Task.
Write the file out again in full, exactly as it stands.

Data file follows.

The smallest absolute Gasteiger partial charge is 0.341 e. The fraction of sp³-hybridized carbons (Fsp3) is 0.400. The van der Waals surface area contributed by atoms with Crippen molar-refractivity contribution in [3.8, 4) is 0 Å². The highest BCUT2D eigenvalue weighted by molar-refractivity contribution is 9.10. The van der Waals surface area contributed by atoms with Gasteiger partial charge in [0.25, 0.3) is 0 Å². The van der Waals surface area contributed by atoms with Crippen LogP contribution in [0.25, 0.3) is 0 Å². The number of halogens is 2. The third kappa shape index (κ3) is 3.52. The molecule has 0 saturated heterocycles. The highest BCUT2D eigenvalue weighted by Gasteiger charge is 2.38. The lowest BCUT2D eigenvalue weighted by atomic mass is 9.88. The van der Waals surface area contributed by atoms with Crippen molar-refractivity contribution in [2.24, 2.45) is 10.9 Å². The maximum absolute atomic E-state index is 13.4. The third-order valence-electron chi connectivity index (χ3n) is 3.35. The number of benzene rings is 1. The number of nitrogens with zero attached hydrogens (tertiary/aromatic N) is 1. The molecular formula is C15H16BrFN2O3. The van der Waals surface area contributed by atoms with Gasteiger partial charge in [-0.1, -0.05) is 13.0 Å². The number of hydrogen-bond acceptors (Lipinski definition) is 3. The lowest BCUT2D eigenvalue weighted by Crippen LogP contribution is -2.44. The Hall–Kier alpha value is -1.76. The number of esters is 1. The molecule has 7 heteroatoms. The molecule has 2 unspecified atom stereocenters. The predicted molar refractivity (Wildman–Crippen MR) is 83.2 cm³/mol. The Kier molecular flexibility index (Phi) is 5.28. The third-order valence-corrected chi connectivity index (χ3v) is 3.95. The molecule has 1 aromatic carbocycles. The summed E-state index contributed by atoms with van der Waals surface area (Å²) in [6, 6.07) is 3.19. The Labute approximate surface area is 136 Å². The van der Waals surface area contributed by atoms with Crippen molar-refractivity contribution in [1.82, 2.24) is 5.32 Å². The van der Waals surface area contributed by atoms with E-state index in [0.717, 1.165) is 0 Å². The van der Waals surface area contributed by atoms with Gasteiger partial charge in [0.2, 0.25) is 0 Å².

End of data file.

The smallest absolute Gasteiger partial charge is 0.341 e. The fraction of sp³-hybridized carbons (Fsp3) is 0.400. The van der Waals surface area contributed by atoms with Crippen molar-refractivity contribution in [3.8, 4) is 0 Å². The highest BCUT2D eigenvalue weighted by molar-refractivity contribution is 9.10. The van der Waals surface area contributed by atoms with Gasteiger partial charge in [0.25, 0.3) is 0 Å². The van der Waals surface area contributed by atoms with Crippen LogP contribution in [0.25, 0.3) is 0 Å². The number of halogens is 2. The third kappa shape index (κ3) is 3.52. The molecule has 0 saturated heterocycles. The highest BCUT2D eigenvalue weighted by Gasteiger charge is 2.38. The lowest BCUT2D eigenvalue weighted by atomic mass is 9.88. The van der Waals surface area contributed by atoms with Crippen molar-refractivity contribution in [2.24, 2.45) is 10.9 Å². The maximum absolute atomic E-state index is 13.4. The third-order valence-electron chi connectivity index (χ3n) is 3.35. The number of benzene rings is 1. The number of nitrogens with zero attached hydrogens (tertiary/aromatic N) is 1. The molecular formula is C15H16BrFN2O3. The van der Waals surface area contributed by atoms with Gasteiger partial charge in [-0.1, -0.05) is 13.0 Å². The number of hydrogen-bond acceptors (Lipinski definition) is 3. The lowest BCUT2D eigenvalue weighted by Crippen LogP contribution is -2.44. The Hall–Kier alpha value is -1.76. The number of esters is 1. The molecule has 7 heteroatoms. The molecule has 2 unspecified atom stereocenters. The predicted molar refractivity (Wildman–Crippen MR) is 83.2 cm³/mol. The Kier molecular flexibility index (Phi) is 5.28. The third-order valence-corrected chi connectivity index (χ3v) is 3.95. The molecule has 1 aromatic carbocycles. The summed E-state index contributed by atoms with van der Waals surface area (Å²) in [6, 6.07) is 3.19. The Labute approximate surface area is 136 Å². The van der Waals surface area contributed by atoms with Crippen molar-refractivity contribution in [1.82, 2.24) is 5.32 Å². The van der Waals surface area contributed by atoms with E-state index in [0.717, 1.165) is 0 Å². The van der Waals surface area contributed by atoms with Gasteiger partial charge in [0.2, 0.25) is 0 Å².